Preprint Article Version 1 This version is not peer-reviewed

Assimilation of Synthetic SWOT River Depths in a Regional Hydrometeorological Model

Version 1 : Received: 27 October 2018 / Approved: 27 October 2018 / Online: 27 October 2018 (21:08:48 CEST)

A peer-reviewed article of this Preprint also exists.

Häfliger, V.; Martin, E.; Boone, A.; Ricci, S.; Biancamaria, S. Assimilation of Synthetic SWOT River Depths in a Regional Hydrometeorological Model. Water 2019, 11, 78. Häfliger, V.; Martin, E.; Boone, A.; Ricci, S.; Biancamaria, S. Assimilation of Synthetic SWOT River Depths in a Regional Hydrometeorological Model. Water 2019, 11, 78.

Journal reference: Water 2019, 11, 78
DOI: 10.3390/w11010078

Abstract

The Surface Water and Ocean Topography (SWOT) mission, to be launched in 2021, will provide water surface elevations, slopes, and river width measurements for rivers wider than 100 m. In this study, synthetic SWOT data are assimilated in a regional hydrometeorological model in order to improve the dynamics of continental waters over the Garonne catchment, one of the major French catchments. The aim of this paper is to demonstrate that the sequential assimilation of SWOT-like river depths allows the correction of river bed roughness coefficients and thus simulated river depths. An extended Kalman Filter is implemented and the data assimilation strategy was applied to four experiments of gradually increasing complexity regarding observation and model error over the 1995-2000 period. With respect to a “true” river state, assimilating river depths allows the proper retrieval of constant and spatially distributed roughness coefficients with a root mean square error of 1 m1/3 s-1, and the estimation of associated river depths. It was also shown that river depth differences can be assimilated, resulting in a higher root mean square error for roughness coefficients with respect to the true river state. The last study shows how one can take into account more realistic sources of SWOT error measurements, in particular the importance of the estimation of the tropospheric water content in the process.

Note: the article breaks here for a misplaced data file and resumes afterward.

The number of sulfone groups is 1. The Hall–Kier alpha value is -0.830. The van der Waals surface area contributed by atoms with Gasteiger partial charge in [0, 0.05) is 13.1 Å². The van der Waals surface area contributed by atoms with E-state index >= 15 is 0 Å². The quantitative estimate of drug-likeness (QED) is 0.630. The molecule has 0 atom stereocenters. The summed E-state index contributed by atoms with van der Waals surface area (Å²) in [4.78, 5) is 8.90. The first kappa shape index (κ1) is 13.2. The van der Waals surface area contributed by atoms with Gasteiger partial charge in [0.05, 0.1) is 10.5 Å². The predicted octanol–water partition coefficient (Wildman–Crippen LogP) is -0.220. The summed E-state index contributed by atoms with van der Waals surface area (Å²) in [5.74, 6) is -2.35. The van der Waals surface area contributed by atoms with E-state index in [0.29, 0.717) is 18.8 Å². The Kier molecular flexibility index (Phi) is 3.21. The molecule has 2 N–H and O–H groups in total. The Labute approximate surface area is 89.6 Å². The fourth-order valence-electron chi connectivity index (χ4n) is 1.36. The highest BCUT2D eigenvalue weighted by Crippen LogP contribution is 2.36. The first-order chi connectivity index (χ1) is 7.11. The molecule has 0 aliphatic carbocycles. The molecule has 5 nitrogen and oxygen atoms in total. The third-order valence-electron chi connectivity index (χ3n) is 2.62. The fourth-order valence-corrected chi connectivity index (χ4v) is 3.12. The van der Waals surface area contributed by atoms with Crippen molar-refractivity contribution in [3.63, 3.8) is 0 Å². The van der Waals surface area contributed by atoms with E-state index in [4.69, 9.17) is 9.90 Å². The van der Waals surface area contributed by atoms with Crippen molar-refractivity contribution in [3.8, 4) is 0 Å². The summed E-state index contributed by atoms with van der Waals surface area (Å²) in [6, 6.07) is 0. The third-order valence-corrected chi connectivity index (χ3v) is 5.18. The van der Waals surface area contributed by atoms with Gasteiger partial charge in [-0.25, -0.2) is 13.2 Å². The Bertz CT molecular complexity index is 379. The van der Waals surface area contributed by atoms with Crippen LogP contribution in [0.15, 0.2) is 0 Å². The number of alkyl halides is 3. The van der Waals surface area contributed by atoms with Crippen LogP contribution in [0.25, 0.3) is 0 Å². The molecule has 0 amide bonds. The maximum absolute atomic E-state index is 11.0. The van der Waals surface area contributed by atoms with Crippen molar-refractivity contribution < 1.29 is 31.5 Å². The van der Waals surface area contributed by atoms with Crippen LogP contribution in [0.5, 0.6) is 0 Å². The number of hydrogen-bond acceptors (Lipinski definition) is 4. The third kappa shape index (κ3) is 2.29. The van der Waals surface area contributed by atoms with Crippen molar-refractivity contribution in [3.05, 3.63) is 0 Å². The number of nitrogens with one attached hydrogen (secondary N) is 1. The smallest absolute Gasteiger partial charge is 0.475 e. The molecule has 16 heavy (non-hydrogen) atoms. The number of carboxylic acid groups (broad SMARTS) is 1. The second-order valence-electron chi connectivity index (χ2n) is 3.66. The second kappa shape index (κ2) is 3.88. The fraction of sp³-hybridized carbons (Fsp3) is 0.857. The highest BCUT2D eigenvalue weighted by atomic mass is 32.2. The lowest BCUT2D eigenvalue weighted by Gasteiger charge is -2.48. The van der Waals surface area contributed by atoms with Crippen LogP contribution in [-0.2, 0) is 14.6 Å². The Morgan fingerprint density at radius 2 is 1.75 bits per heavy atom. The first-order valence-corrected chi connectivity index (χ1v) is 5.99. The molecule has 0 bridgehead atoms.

Subject Areas

overland flow, satellite altimetry, hydrological modelling, data assimilation

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